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Rules of the game

The Field of play and the Teams

The field is a rectangle measuring between 130 and 145 meters long and 80 to 90 meters wide.  The goalposts form an H with the bottom part closed off by a net. The same field is used to play Hurling.  The GAA who governs the rules of Gaelic games made this decision to facilitate the use of the same pitches for both sports.

The lines traced on the pitch are done at a distance of 13m, 20m and 45m out from each end.

In Ireland, the teams are composed of 15 players with 15 possible replacements of which only 5 can enter a game. The goalkeep must wear a jersey of a colour different than the other players.  In continental Europe and adaption of the game has been made to allow use of soccor pitches (105m long vs 68m wide) for games played with 11 players each team. Typically the players are organized in 5 lines of two players: defenders, middle defense, midfield, offensive midfielders and strikers.

The football is round and is played both with hands and feet and is similar to a soccor ball, but heavier to facilitate scoring high in the air. The ball is envelopped by rectangular bands which give it a look similar to volleyball.

Terrain_arbitres_joueurs11

Referees

In Gaelic Football, there are up to 8 officials to manage a match.

  • Referee: responsible for the proper conduct of the match.  He keeps the score, judges the infractions of play, and applies sanctions where necessary. The other officials can assist the referee in the judgments of faulty play.
  • 4 goal umpires (2 behind each goal) have the role to assist the referee in the confirmation of scores made by the players.
  • 4 line umpires (one along each sideline) manage the football that go off the pitch and the return to play.
  • 1 official to manage the time of play and replacement of players.

The score

There are two manners by which a team can score in Gaelic football:  the ball is hit into the net ( a “goal” worth 3 points) or it is hit over the cross-bar, between the posts (a “point” worth 1 point).

The score is written for each team to indicate first the number of goals and then the number of points. In the example below, the scoreboard shows that Garristown lost their game against Liffré scoring zero goals and 3 points (total = 0x3+3 = 3 points) whereas Liffré scored 2 goals and 3 points (total of 2×6+3 = 9 points).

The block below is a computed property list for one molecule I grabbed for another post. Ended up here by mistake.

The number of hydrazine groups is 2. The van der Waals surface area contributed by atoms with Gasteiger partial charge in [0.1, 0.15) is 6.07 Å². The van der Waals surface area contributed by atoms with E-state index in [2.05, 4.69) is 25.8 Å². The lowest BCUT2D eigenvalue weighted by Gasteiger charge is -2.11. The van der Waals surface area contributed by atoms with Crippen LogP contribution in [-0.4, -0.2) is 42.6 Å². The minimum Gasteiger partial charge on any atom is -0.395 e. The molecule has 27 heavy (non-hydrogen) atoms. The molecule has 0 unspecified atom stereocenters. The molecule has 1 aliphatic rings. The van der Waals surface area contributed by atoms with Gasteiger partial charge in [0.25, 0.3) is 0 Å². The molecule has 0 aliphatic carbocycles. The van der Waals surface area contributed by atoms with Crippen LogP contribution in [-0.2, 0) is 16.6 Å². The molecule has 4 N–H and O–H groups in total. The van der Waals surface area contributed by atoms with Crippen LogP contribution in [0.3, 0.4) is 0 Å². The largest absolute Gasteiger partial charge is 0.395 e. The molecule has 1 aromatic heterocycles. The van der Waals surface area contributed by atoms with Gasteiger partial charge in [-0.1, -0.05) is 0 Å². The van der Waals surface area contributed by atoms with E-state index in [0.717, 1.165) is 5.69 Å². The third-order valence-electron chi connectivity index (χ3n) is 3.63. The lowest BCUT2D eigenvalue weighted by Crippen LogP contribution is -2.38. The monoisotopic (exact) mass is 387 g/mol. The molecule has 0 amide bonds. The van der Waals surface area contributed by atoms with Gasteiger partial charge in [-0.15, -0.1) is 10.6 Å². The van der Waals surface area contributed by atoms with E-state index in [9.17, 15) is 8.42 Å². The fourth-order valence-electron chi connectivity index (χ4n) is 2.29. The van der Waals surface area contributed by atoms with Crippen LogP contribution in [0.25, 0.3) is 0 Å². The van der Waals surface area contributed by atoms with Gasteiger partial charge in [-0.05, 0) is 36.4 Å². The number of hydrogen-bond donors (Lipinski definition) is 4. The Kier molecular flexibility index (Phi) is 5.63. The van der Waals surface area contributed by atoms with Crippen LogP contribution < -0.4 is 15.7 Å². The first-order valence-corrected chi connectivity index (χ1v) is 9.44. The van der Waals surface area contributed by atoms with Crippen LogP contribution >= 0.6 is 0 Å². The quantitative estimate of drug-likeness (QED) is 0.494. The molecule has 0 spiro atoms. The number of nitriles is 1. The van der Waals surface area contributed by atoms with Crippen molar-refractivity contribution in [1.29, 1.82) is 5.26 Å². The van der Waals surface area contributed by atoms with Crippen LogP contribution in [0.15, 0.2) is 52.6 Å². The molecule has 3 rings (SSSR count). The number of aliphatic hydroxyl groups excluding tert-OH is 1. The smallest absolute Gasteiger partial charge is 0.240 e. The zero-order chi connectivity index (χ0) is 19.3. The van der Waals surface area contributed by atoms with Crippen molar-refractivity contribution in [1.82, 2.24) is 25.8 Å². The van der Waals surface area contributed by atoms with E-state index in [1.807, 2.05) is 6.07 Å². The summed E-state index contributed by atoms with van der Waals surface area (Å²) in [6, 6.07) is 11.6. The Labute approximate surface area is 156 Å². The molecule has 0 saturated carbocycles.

Score

Duration of games

Official matches generally last 2 x 30 minutes, with the exception of the All-Ireland final matches which are played as 2 x 35 minutes. In continental Europe the time of the matches is 2 x 30 minutes except when many matches are played throughout the day in a tournament where the duration of the games is adapted to the format of the tournament determined by the number of clubs participating.

In the event the score is tied after regulation time, the match can be considered a draw, continued with 2 x 15 minutes of extra-time, or even have the entire game replayed.

Technical aspects of the game
Solo

The player with the ball can run with the ball in his hands but can not advance more that four steps. In order to continue to advance with the ball in hand the player must perform what is known as a solo that would permit him to continue a further four steps. There are two times of solos: the dribble (similar to basketball and handball) and the toe-tap which consists of letting the ball drop to one’s foot to tap it back up to the hands. It is prohibited to perform two consequtive dribbles, however the toe-tap can be performed successively without limit.

When the ball is on the ground the player can not pick up the ball directly with his hands.  The player must initially touch the ball with his foot, knocking the ball off the ground and into his hands.  This technical maneouver, unique to Gaelic football, is known as the pick-up.

pick-up

The ball can be passed by long foot passes to reach players further downfield.

For passes over shorter distances, the hand pass is done by holding the ball in one hand and then striking the ball from below with an open hand or closed fist ensuring that at the moment of the contact both hands are touching the ball.

handpass
Physical contact is strictly regulated.  Contact is only permitted if it is shoulder to shoulder.  Tackling as is done in both rugby or football are strictly forbidden.

In the event of a fault, the player puts the ball back in play with a foot pass taken from the spot of the infraction.